>>The moon "relates" to the Pleiades in exactly the same position every 28 days.<<

So that is 3.6% probability for a match on this particular event. But. If one uses the ecliptic longitude which is a better indicator of alignment then at the time we have exactly 66,6 degrees the longitude deviation of the Moon and the brightest Pleiades star Alcyone is 0.172 degrees. So that is 0.05% probability for a match on this particular event.

3 years is 39 moon months. So that is 2.6% probability for a match on this particular event. Combined event yeilds: 0.05% x 2.6% => 0.0008% probability.

>>We don't have superquakes every three years.<<

From a data base of 3 last triplets, we had 2 superquakes out of 3 , that's 67%. On the other hand from a data base of 114 months {[(3 x 13)-1]x3} = 114, of non closest approaches we had zero superquakes , that's 0%, but even if we had one that would be 0.9% probability.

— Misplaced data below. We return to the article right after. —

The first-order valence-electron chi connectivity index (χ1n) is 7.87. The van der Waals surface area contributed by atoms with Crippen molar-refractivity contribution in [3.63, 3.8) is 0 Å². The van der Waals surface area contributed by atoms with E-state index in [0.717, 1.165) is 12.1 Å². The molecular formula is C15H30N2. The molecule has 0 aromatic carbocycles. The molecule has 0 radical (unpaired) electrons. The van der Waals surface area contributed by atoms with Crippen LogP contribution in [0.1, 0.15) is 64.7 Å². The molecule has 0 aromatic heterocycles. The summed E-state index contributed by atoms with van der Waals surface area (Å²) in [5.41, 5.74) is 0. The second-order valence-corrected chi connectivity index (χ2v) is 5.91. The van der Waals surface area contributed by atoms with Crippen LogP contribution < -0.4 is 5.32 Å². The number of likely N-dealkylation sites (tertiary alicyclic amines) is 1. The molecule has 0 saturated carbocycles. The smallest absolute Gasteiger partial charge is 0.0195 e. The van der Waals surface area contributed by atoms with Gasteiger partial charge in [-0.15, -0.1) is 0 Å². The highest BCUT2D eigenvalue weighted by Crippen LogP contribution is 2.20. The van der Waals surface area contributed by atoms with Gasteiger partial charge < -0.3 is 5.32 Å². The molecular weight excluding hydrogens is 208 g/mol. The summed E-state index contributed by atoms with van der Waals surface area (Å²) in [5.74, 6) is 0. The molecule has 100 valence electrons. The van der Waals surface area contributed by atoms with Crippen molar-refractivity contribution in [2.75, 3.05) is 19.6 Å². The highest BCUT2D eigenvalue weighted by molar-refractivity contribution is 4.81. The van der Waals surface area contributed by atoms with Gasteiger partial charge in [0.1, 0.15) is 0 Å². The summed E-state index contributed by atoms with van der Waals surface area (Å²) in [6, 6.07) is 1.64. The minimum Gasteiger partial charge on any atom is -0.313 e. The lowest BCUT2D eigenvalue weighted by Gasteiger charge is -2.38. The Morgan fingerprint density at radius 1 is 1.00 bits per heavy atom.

>>The altitude isn't the same as the altitude of Japan.<<

What do you mean? Why would someone want to encode the latitude of Japan, we all know where the quake took place. The altitude of the Moon I posted is that as seen from the epicenter position at the time it took place, not what it is in London or Paris.

>> The moon has an altitude of 66.6 degrees at some point every single night of the year.<<

Depending on the year it might or might not, during the day or night but a superquake does not occur every single moment of the day. We are interested at what's happening during this particular instance.